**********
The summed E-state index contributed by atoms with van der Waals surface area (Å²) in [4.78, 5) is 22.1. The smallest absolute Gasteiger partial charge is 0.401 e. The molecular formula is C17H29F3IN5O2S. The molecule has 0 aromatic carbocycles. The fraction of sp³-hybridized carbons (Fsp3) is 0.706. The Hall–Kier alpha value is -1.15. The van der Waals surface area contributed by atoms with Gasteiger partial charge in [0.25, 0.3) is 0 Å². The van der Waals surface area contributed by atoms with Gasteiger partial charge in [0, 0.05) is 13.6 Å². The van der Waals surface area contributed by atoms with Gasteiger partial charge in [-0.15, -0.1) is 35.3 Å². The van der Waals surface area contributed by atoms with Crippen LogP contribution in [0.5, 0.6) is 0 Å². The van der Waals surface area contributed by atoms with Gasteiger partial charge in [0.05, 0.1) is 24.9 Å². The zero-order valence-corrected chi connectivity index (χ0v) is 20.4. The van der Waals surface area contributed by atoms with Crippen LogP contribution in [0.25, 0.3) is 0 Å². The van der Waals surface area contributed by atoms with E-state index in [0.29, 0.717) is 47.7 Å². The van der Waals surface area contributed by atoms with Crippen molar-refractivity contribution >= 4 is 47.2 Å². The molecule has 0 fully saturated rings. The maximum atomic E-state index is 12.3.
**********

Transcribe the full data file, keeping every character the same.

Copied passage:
The summed E-state index contributed by atoms with van der Waals surface area (Å²) in [4.78, 5) is 22.1. The smallest absolute Gasteiger partial charge is 0.401 e. The molecular formula is C17H29F3IN5O2S. The molecule has 0 aromatic carbocycles. The fraction of sp³-hybridized carbons (Fsp3) is 0.706. The Hall–Kier alpha value is -1.15. The van der Waals surface area contributed by atoms with Gasteiger partial charge in [0.25, 0.3) is 0 Å². The van der Waals surface area contributed by atoms with Gasteiger partial charge in [0, 0.05) is 13.6 Å². The van der Waals surface area contributed by atoms with Gasteiger partial charge in [-0.15, -0.1) is 35.3 Å². The van der Waals surface area contributed by atoms with Crippen LogP contribution in [0.5, 0.6) is 0 Å². The van der Waals surface area contributed by atoms with Gasteiger partial charge in [0.05, 0.1) is 24.9 Å². The zero-order valence-corrected chi connectivity index (χ0v) is 20.4. The van der Waals surface area contributed by atoms with Crippen LogP contribution in [0.25, 0.3) is 0 Å². The van der Waals surface area contributed by atoms with E-state index in [0.29, 0.717) is 47.7 Å². The van der Waals surface area contributed by atoms with Crippen molar-refractivity contribution >= 4 is 47.2 Å². The molecule has 0 fully saturated rings. The maximum atomic E-state index is 12.3.